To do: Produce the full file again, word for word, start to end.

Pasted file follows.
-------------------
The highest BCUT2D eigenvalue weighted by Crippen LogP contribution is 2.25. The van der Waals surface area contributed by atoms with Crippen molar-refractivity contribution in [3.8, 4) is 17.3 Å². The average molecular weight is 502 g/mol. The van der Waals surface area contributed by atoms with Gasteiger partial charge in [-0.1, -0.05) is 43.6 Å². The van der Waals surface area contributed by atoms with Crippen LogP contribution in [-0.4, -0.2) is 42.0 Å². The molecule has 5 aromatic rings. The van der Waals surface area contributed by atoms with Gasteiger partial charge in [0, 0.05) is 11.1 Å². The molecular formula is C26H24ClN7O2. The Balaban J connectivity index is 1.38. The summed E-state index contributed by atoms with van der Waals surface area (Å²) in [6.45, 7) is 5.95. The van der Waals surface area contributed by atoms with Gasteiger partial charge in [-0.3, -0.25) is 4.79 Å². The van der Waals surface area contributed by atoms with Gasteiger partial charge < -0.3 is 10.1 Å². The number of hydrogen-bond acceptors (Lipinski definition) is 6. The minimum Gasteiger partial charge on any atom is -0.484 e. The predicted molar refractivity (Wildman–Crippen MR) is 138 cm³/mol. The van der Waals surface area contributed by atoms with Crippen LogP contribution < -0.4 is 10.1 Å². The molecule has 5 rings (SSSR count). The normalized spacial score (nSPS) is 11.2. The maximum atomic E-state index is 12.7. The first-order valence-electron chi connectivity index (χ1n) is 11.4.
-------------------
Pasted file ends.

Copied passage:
The highest BCUT2D eigenvalue weighted by Crippen LogP contribution is 2.25. The van der Waals surface area contributed by atoms with Crippen molar-refractivity contribution in [3.8, 4) is 17.3 Å². The average molecular weight is 502 g/mol. The van der Waals surface area contributed by atoms with Gasteiger partial charge in [-0.1, -0.05) is 43.6 Å². The van der Waals surface area contributed by atoms with Crippen LogP contribution in [-0.4, -0.2) is 42.0 Å². The molecule has 5 aromatic rings. The van der Waals surface area contributed by atoms with Gasteiger partial charge in [0, 0.05) is 11.1 Å². The molecular formula is C26H24ClN7O2. The Balaban J connectivity index is 1.38. The summed E-state index contributed by atoms with van der Waals surface area (Å²) in [6.45, 7) is 5.95. The van der Waals surface area contributed by atoms with Gasteiger partial charge in [-0.3, -0.25) is 4.79 Å². The van der Waals surface area contributed by atoms with Gasteiger partial charge < -0.3 is 10.1 Å². The number of hydrogen-bond acceptors (Lipinski definition) is 6. The minimum Gasteiger partial charge on any atom is -0.484 e. The predicted molar refractivity (Wildman–Crippen MR) is 138 cm³/mol. The van der Waals surface area contributed by atoms with Crippen LogP contribution < -0.4 is 10.1 Å². The molecule has 5 rings (SSSR count). The normalized spacial score (nSPS) is 11.2. The maximum atomic E-state index is 12.7. The first-order valence-electron chi connectivity index (χ1n) is 11.4.